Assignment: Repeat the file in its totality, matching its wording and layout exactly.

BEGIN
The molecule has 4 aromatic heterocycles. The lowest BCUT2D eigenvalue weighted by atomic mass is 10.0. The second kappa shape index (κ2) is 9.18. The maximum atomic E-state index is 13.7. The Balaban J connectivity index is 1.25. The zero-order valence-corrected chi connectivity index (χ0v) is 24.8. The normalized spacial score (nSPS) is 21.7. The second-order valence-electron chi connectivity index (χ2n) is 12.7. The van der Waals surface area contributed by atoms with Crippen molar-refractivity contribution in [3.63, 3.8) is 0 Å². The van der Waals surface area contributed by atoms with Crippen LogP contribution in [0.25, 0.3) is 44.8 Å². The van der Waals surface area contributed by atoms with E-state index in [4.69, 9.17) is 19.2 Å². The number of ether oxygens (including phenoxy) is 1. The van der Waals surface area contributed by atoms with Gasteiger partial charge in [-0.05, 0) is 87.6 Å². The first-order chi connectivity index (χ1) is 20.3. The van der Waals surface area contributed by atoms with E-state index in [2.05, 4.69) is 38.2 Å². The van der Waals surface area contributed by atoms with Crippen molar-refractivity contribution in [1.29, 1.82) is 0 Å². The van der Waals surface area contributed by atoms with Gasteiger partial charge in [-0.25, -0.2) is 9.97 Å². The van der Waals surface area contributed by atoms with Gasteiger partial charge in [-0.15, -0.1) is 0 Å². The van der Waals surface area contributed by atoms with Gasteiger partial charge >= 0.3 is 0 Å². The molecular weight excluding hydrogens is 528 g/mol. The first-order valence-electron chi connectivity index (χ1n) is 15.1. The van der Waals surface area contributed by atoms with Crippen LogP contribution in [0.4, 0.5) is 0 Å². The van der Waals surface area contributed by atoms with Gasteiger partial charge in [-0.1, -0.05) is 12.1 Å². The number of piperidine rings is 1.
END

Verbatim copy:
The molecule has 4 aromatic heterocycles. The lowest BCUT2D eigenvalue weighted by atomic mass is 10.0. The second kappa shape index (κ2) is 9.18. The maximum atomic E-state index is 13.7. The Balaban J connectivity index is 1.25. The zero-order valence-corrected chi connectivity index (χ0v) is 24.8. The normalized spacial score (nSPS) is 21.7. The second-order valence-electron chi connectivity index (χ2n) is 12.7. The van der Waals surface area contributed by atoms with Crippen molar-refractivity contribution in [3.63, 3.8) is 0 Å². The van der Waals surface area contributed by atoms with Crippen LogP contribution in [0.25, 0.3) is 44.8 Å². The van der Waals surface area contributed by atoms with E-state index in [4.69, 9.17) is 19.2 Å². The number of ether oxygens (including phenoxy) is 1. The van der Waals surface area contributed by atoms with Gasteiger partial charge in [-0.05, 0) is 87.6 Å². The first-order chi connectivity index (χ1) is 20.3. The van der Waals surface area contributed by atoms with E-state index in [2.05, 4.69) is 38.2 Å². The van der Waals surface area contributed by atoms with Crippen molar-refractivity contribution in [1.29, 1.82) is 0 Å². The van der Waals surface area contributed by atoms with Gasteiger partial charge in [-0.25, -0.2) is 9.97 Å². The van der Waals surface area contributed by atoms with Gasteiger partial charge in [-0.15, -0.1) is 0 Å². The van der Waals surface area contributed by atoms with Gasteiger partial charge >= 0.3 is 0 Å². The molecular weight excluding hydrogens is 528 g/mol. The first-order valence-electron chi connectivity index (χ1n) is 15.1. The van der Waals surface area contributed by atoms with Crippen LogP contribution in [0.4, 0.5) is 0 Å². The van der Waals surface area contributed by atoms with Gasteiger partial charge in [-0.1, -0.05) is 12.1 Å². The number of piperidine rings is 1.